One way to ensure uptime is by leveraging automation (for example, if a worker is out ill, that can hold up the line). There’s also less chance of contamination when using a machine versus a human. Of course, maintaining a sanitary environment and rigid cleaning practices are of the utmost importance in any food processing facility.
7. Consolidation within the industry continues
The major players in the industry will keep acquiring the smaller ones, leaving fewer and fewer independents. Food is recession-resistant, so expect this trend to continue.
One challenge here will be that there are fewer viable brands for the more prominent players to scoop up. On that note, while acquisition is often the goal for startup brands, those entering the market now may need more time to build a brand big enough to be of interest to a larger processor.
8. Equipment suppliers who provide development will be in demand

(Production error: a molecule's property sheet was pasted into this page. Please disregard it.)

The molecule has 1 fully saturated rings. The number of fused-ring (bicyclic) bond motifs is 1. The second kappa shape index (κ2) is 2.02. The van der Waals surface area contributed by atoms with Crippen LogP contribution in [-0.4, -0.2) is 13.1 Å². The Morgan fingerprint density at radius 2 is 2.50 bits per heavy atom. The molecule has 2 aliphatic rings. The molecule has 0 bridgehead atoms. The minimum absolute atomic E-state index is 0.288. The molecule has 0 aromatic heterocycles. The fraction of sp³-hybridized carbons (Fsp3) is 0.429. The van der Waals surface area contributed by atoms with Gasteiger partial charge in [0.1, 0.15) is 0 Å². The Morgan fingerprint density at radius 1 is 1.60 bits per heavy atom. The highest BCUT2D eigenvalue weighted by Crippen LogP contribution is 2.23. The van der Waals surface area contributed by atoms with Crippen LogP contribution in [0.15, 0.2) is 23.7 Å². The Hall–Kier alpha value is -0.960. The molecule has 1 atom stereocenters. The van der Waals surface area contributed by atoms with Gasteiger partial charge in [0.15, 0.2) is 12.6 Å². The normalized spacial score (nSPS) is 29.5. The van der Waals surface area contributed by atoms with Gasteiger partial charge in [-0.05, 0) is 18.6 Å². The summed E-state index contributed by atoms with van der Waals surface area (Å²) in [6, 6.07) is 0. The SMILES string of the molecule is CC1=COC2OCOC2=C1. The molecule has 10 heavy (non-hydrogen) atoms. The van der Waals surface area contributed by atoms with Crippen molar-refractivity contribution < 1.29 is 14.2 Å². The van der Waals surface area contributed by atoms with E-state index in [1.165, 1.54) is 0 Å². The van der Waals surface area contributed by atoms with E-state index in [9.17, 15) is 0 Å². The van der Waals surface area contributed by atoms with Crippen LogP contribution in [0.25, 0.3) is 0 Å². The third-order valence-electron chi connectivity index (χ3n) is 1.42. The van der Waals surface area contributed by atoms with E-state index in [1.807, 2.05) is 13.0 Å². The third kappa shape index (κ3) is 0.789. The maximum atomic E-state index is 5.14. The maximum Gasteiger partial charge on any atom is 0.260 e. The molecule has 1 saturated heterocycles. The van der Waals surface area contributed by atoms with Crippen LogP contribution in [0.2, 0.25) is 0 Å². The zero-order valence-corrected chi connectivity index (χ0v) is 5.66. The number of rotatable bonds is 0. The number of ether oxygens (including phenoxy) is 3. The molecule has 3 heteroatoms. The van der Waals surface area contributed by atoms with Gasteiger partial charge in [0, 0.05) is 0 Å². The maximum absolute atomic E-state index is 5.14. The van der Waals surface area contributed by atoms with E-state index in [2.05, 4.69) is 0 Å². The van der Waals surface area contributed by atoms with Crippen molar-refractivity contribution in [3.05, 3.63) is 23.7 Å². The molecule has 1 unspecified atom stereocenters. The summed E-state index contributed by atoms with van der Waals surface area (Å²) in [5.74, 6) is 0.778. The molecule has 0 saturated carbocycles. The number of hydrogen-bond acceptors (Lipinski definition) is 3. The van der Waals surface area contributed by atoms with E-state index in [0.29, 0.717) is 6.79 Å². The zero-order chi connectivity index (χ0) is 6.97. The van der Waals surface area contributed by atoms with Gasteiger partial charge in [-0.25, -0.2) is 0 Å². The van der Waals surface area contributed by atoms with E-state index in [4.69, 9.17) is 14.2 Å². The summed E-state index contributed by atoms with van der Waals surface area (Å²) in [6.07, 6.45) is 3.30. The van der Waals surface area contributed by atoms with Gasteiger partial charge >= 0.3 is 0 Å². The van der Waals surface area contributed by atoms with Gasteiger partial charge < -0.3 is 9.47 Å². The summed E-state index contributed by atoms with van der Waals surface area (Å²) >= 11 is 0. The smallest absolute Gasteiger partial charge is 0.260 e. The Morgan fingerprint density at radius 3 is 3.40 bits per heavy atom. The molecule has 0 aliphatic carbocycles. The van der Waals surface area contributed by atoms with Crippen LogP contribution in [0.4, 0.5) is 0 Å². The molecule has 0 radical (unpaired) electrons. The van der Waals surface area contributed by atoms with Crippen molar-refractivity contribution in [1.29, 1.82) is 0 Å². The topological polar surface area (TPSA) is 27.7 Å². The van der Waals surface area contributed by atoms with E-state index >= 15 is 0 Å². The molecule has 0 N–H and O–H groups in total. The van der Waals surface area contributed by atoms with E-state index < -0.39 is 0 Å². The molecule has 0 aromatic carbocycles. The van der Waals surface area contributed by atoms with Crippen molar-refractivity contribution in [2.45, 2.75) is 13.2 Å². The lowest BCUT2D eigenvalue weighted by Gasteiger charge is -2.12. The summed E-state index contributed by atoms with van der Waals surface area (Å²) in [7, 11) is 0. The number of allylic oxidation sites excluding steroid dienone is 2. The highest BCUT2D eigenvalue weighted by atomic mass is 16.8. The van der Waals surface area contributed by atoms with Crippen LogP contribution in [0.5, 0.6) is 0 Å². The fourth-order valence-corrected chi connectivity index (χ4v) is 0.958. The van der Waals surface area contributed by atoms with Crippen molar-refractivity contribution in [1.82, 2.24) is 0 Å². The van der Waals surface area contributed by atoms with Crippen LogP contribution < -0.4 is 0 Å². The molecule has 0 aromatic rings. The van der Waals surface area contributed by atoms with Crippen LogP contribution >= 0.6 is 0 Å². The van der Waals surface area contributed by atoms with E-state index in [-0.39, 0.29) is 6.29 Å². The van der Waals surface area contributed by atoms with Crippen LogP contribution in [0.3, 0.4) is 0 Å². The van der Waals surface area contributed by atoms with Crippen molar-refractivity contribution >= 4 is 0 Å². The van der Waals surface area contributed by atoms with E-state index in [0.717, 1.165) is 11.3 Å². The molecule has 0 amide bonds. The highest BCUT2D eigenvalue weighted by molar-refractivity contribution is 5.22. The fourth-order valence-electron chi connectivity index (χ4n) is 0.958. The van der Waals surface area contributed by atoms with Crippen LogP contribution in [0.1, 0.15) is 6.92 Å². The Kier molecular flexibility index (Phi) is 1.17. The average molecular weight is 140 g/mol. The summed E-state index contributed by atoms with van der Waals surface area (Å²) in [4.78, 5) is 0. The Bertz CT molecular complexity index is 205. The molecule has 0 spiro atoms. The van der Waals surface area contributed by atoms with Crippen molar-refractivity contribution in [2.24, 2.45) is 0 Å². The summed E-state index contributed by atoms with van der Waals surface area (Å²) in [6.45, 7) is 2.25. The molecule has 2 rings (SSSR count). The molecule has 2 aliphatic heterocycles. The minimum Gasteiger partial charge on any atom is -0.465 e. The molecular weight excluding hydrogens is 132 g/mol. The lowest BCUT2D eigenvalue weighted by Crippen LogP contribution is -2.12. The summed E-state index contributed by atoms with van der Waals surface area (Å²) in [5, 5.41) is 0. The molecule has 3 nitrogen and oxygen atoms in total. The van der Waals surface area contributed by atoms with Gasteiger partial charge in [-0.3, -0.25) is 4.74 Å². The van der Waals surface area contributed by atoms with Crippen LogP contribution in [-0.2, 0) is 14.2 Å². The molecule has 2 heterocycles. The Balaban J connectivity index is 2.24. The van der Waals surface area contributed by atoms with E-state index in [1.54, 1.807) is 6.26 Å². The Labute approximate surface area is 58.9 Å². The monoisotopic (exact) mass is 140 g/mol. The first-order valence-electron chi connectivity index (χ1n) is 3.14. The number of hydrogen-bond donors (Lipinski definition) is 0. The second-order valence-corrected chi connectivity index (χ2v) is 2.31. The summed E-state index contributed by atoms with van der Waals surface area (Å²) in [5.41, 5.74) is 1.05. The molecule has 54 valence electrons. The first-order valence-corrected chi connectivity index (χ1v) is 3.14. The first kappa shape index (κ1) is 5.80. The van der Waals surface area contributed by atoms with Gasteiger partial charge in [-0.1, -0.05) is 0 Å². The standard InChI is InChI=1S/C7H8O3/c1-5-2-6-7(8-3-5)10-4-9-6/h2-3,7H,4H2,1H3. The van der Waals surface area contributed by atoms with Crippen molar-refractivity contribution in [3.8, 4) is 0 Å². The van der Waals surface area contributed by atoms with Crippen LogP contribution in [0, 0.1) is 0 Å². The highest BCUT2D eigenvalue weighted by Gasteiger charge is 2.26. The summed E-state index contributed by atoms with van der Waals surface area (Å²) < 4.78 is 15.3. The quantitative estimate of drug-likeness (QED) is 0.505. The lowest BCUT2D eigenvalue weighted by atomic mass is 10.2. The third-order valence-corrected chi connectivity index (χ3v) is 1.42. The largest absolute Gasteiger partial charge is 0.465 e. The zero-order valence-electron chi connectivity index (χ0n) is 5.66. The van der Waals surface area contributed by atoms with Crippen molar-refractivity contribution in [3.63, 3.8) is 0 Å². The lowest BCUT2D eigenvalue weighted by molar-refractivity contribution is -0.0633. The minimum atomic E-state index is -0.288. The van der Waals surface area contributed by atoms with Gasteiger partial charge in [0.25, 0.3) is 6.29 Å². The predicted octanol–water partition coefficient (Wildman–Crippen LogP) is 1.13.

Processors also require continued development. They’re always thinking about what’s on the horizon, even three or four years out. Equipment suppliers are anticipating those needs and working on the developments that will help them get there.
Much of the expertise needed to keep technologically advanced equipment up and running isn’t available in-house. If those who serve these processors can fill those gaps, they’ll strengthen that relationship.
Look for food processors to continue to perform well in 2024
In spite of any challenges food processors may face, business continues to move forward. Overall, the sentiment seems to be that processors and their suppliers will continue to perform well.
The industry is resilient, even in the face of changing consumer behavior, economic challenges, the pains of labor versus automation, and rapidly changing technology. Evolve or be left behind is a phrase we must all adhere to.
Bob Grote is the chief executive officer of Grote Company. An engineer by schooling, a salesman by nature, and a businessman by practice, he joined Grote Company in 2000, became CEO in 2008, and now spends his time developing industry partnerships and seeking the latest food technologies. During his tenure, Grote has overseen the acquisition of industry pillars, including PFI, Vanmark, Advanced Food Technology, GME International, and Pizzamatic. He serves as Director at Large of the FPSA (Food Processing Suppliers Association) and sits on various industry and non-profit boards.